The Death of Rasputin: The Man Who Refused to Die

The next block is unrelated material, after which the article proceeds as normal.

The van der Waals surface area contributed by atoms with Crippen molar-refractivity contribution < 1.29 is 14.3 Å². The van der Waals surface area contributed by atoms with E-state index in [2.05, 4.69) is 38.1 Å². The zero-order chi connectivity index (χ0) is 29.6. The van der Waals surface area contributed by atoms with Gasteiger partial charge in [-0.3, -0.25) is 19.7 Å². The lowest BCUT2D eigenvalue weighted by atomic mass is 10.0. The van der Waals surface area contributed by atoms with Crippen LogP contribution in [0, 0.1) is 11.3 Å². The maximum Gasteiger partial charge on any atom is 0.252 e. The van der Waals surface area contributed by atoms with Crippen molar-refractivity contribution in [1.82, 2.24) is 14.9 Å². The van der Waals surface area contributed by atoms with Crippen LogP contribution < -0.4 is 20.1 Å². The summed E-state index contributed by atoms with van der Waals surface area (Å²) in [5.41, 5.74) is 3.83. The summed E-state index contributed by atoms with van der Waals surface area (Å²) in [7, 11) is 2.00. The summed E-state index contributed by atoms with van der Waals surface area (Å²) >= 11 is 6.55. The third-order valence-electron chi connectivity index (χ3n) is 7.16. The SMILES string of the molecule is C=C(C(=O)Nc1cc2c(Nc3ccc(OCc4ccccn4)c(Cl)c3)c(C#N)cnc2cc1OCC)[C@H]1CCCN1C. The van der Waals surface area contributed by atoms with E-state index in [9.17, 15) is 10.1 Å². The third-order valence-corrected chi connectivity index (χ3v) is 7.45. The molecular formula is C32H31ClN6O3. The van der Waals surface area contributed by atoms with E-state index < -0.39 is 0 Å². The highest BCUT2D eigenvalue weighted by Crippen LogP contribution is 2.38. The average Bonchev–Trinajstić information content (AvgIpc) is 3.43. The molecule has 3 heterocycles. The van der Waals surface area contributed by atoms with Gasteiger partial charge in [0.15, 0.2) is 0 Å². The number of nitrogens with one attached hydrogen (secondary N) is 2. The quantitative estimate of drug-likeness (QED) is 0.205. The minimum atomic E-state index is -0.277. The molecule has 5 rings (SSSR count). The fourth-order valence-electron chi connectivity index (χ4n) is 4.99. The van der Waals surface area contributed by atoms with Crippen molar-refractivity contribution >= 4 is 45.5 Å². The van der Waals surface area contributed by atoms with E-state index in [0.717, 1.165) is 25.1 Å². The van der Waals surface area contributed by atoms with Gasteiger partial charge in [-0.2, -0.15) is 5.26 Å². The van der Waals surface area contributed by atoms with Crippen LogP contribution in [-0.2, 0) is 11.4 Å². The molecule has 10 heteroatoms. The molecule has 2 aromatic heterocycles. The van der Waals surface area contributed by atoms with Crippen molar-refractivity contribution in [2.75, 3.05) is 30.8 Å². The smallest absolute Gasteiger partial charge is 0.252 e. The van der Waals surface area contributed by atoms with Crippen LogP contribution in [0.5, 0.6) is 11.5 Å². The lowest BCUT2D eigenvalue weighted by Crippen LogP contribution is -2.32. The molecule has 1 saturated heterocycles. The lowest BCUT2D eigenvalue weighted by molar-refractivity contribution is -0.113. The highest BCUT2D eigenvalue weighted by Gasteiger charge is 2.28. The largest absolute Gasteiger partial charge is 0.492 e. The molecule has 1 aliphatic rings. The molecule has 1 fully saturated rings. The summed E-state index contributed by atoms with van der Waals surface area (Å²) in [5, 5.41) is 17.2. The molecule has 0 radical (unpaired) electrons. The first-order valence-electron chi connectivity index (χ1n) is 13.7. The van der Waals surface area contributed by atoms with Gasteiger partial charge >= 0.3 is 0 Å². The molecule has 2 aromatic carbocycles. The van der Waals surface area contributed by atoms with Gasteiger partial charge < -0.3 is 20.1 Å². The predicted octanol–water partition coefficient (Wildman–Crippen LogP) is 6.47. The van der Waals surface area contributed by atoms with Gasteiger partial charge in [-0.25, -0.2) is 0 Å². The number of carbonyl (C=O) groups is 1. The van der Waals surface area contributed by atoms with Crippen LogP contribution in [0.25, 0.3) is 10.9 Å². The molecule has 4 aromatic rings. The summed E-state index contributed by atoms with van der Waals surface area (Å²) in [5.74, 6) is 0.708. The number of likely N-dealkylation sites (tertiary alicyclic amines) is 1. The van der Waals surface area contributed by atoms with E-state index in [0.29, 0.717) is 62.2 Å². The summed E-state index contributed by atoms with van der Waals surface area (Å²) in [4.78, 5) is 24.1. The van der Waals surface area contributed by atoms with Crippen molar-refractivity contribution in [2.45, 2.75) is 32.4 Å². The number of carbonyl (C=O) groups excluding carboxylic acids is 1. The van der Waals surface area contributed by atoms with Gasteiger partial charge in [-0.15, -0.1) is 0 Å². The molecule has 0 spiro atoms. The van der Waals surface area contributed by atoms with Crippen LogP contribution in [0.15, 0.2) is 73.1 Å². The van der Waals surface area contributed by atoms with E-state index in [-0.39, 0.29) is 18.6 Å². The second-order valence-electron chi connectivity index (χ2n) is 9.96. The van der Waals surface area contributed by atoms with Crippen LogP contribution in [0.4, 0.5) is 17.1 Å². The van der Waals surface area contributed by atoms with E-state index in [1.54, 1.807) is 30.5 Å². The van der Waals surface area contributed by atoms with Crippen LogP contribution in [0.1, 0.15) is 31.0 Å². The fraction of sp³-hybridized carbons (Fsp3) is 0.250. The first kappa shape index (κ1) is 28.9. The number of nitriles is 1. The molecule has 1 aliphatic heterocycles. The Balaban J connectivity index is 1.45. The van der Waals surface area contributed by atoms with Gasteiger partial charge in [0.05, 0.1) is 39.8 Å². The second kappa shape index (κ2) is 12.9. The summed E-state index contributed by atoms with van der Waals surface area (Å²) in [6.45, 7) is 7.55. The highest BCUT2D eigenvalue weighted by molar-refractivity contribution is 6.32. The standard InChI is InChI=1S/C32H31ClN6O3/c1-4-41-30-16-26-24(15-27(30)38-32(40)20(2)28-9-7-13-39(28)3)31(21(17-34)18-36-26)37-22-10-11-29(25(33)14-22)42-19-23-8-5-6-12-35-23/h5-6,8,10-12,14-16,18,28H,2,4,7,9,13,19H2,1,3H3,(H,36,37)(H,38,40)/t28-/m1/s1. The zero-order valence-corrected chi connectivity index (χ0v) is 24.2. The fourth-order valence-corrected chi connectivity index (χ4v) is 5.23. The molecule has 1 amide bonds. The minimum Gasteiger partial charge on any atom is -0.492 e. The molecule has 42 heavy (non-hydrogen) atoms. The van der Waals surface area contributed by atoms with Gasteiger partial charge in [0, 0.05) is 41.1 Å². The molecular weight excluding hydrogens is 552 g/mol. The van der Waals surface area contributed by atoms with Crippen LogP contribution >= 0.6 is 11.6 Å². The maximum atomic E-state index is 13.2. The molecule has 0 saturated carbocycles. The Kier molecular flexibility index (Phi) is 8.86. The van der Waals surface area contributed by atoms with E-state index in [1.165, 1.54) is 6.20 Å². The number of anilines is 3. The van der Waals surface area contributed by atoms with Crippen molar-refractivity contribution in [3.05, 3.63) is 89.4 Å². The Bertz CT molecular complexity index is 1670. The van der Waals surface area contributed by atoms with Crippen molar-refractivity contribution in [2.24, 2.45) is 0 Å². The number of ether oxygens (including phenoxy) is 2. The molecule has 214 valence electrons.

On December 16, 1916, having decided that Rasputin’s influence over the Tsaritsa had made him a threat to the empire, a group of nobles led by Prince Felix Yusupov and the Grand Duke Dmitri Pavlovich and the right-wing politician Vladimir Purishkevich apparently lured Rasputin to the Yusupovs’ Moika Palace by intimating that Yusupov’s wife, Princess Irina, would be present and receiving friends. (In point of fact, she was away in the Crimea.)The group led him down to the cellar, where they served him cakes and red wine laced with a massive amount of cyanide. According to legend, Rasputin was unaffected, although Vasily Maklakov had supplied enough poison to kill five men. Determined to finish the job, Prince Yusupov became anxious about the possibility that Rasputin might live until the morning, leaving the conspirators no time to conceal his body. Yusupov ran upstairs to consult the others and then came back down to shoot Rasputin through the back with a revolver. Rasputin fell, and the company left the palace for a while. Yusupov, who had left without a coat, decided to return to get one, and while at the palace, he went to check on the body. Suddenly, Rasputin opened his eyes and lunged at Yusupov. He grabbed Yusupov, ominously whispered in his ear, “you bad boy,” and attempted to strangle him. At that moment, however, the other conspirators arrived and fired at Rasputin. After being hit three times in the back, he fell once more. As they neared his body, the party found that, remarkably, he was still alive, struggling to get up. They clubbed him into submission. Some accounts say that his killers also sexually mutilated him, severing his penis. After binding his body and wrapping him in a carpet, they threw him into the icy Neva River. He broke out of his bonds and the carpet wrapping him, but drowned in the river.